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USPTO Extended Missing Parts Pilot Program: Lay-A-Way Option Available to December 7, 2011

January 2, 2011 by · Comments Off
Filed under: Business, Inventor & Entrepreneur Updates, Patent Articles 

Note:  this article is not intended to provide any legal advice.

On December 8, 2010, the USPTO launched an “Extended Missing Parts” Pilot Program that permits applicants to delay some fees and some costs associated with patent formalities for another twelve months for original U.S. non-provisional applications that directly claim priority to a U.S. provisional application filed within the previous twelve months. To participate, an applicant’s patent application must include at least the following:

  • Basic USPTO filing fee and the Extended Missing Parts surcharge fee.  For small entities, the electronic filing fee is $82 (current as of December 8, 2010), and the surcharge fees are $130 for large entities and $65 for small entities.
  • A Certification and Request For Extended Missing Parts Pilot Program. See,
  • Abstract in compliance with 37 CFR 1.72(b).
  • Specification pursuant to 35 U.S.C. 112, 1st paragraph.
  • At least one claim pursuant to 35 U.S.C. 112, 2nd paragraph.
  • At least one drawing that shows every feature of the invention specified in the claim(s).
  • Executed Oath/Declaration in compliance with 37 CFR 1.63.
  • English language translation and statement in compliance with 37 CFR 1.52(d) (if required).
  • Sequence listing in compliance with 37 CFR 1.821-1.825 (if applicable).

The Extended Missing Parts program enables an applicant to delay payment of some of the USPTO fees, and more importantly, for independent inventors, to potentially delay increased patent practitioner fees for detailed preparation of a nonprovisional application patent.   Many independent inventors need more than 12 months to raise capital, possibly develop a prototype or manufacture products to test in the stream of commerce, and/or to gain outside interest.  On a fundamental level, the more time that an inventrapreneur (inventor/entrepreneur) has, the more information the inventrapreneur has to identify if the invention might be commercially successful.  And, if the invention is in the development stages, the patent application that is filed earlier in time often doesn’t fully protect the earlier versions of the invention and often requires later filed continuation applications and/or continuation in part applications.   For many of these independent inventors, money is scarce and having additional time seems to enable an independent inventor to have more information about making an investment decision to pay to pursue an earlier filed patent application in the Extended Missing Parts program, or perhaps, to file a later Preliminary Amendment, a Continuation Application, and/or a Continuation-In-Part application that clarifies the earlier filed patent application and/or that includes potential new matter. Independent inventors who need to take “short cuts” might consider the Extended Missing Parts program for at least the following possible reductions in costs:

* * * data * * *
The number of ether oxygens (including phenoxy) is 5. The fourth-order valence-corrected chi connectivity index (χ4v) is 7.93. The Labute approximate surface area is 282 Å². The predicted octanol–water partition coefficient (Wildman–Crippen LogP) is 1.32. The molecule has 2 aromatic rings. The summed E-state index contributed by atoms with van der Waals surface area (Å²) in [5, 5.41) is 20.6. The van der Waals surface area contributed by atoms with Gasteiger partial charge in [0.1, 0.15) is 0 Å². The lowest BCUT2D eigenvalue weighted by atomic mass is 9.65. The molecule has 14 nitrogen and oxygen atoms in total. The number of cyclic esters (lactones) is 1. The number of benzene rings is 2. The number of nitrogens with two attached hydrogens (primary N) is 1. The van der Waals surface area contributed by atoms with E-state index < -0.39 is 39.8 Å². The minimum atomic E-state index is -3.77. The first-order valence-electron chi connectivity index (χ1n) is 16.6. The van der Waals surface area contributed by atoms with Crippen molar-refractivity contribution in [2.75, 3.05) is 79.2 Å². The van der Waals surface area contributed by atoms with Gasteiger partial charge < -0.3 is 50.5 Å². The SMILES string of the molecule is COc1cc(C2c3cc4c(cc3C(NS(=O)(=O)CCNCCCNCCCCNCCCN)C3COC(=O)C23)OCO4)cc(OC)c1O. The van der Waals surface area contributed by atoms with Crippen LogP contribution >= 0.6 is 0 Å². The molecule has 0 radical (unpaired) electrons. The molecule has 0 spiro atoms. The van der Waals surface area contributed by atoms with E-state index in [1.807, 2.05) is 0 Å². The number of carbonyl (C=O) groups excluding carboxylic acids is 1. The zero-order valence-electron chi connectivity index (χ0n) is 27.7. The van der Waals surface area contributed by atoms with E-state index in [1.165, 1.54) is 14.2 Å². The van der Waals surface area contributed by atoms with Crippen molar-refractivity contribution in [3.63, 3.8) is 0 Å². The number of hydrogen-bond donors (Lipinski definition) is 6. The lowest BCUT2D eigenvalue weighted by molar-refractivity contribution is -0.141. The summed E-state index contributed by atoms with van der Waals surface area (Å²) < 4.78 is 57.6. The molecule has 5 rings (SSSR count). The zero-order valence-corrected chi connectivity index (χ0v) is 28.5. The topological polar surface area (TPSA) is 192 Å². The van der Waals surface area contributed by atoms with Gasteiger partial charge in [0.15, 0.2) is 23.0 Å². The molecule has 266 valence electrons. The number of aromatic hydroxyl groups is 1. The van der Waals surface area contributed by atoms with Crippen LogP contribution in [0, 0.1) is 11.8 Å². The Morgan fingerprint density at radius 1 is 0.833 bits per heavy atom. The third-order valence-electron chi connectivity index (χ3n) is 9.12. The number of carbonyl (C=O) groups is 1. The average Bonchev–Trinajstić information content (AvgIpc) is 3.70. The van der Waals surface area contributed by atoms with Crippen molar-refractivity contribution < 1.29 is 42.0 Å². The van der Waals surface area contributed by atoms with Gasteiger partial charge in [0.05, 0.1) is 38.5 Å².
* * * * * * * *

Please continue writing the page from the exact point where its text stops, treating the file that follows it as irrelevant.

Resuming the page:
• At the time of filing the Extended Missing Parts application, use informal figures.  This potentially delays payment to a draftsman to prepare formal figures (estimated at about $100+ per sheet), and instead opt to amend the application at 24 months with formal figures.
  • At the time of filing the Extended Missing Parts application, instruct a patent practitioner to not develop or write out all claims.  That is, the Extended Missing Parts program enables an applicant to file one claim ‒ the “omnibus claim” ‒ a claim to everything that is disclosed and that is patentable in the application.